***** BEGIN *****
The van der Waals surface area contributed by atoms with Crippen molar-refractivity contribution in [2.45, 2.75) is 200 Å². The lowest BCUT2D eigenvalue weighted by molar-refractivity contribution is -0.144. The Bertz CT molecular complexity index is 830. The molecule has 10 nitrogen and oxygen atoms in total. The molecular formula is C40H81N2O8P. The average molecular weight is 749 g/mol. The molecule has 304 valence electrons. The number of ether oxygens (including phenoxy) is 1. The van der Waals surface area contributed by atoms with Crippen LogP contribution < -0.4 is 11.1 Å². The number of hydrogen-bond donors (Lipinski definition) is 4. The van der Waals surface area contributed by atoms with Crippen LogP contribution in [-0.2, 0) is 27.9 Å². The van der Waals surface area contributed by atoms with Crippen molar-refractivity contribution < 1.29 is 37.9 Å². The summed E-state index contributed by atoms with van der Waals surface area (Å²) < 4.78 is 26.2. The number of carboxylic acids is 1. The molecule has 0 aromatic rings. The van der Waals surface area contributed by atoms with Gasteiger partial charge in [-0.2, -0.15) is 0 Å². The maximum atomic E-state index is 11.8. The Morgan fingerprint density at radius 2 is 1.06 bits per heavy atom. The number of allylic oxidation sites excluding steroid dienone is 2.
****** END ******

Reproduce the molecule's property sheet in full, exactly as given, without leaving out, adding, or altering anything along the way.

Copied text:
The van der Waals surface area contributed by atoms with Crippen molar-refractivity contribution in [2.45, 2.75) is 200 Å². The lowest BCUT2D eigenvalue weighted by molar-refractivity contribution is -0.144. The Bertz CT molecular complexity index is 830. The molecule has 10 nitrogen and oxygen atoms in total. The molecular formula is C40H81N2O8P. The average molecular weight is 749 g/mol. The molecule has 304 valence electrons. The number of ether oxygens (including phenoxy) is 1. The van der Waals surface area contributed by atoms with Crippen LogP contribution < -0.4 is 11.1 Å². The number of hydrogen-bond donors (Lipinski definition) is 4. The van der Waals surface area contributed by atoms with Crippen LogP contribution in [-0.2, 0) is 27.9 Å². The van der Waals surface area contributed by atoms with Crippen molar-refractivity contribution < 1.29 is 37.9 Å². The summed E-state index contributed by atoms with van der Waals surface area (Å²) < 4.78 is 26.2. The number of carboxylic acids is 1. The molecule has 0 aromatic rings. The van der Waals surface area contributed by atoms with Gasteiger partial charge in [-0.2, -0.15) is 0 Å². The maximum atomic E-state index is 11.8. The Morgan fingerprint density at radius 2 is 1.06 bits per heavy atom. The number of allylic oxidation sites excluding steroid dienone is 2.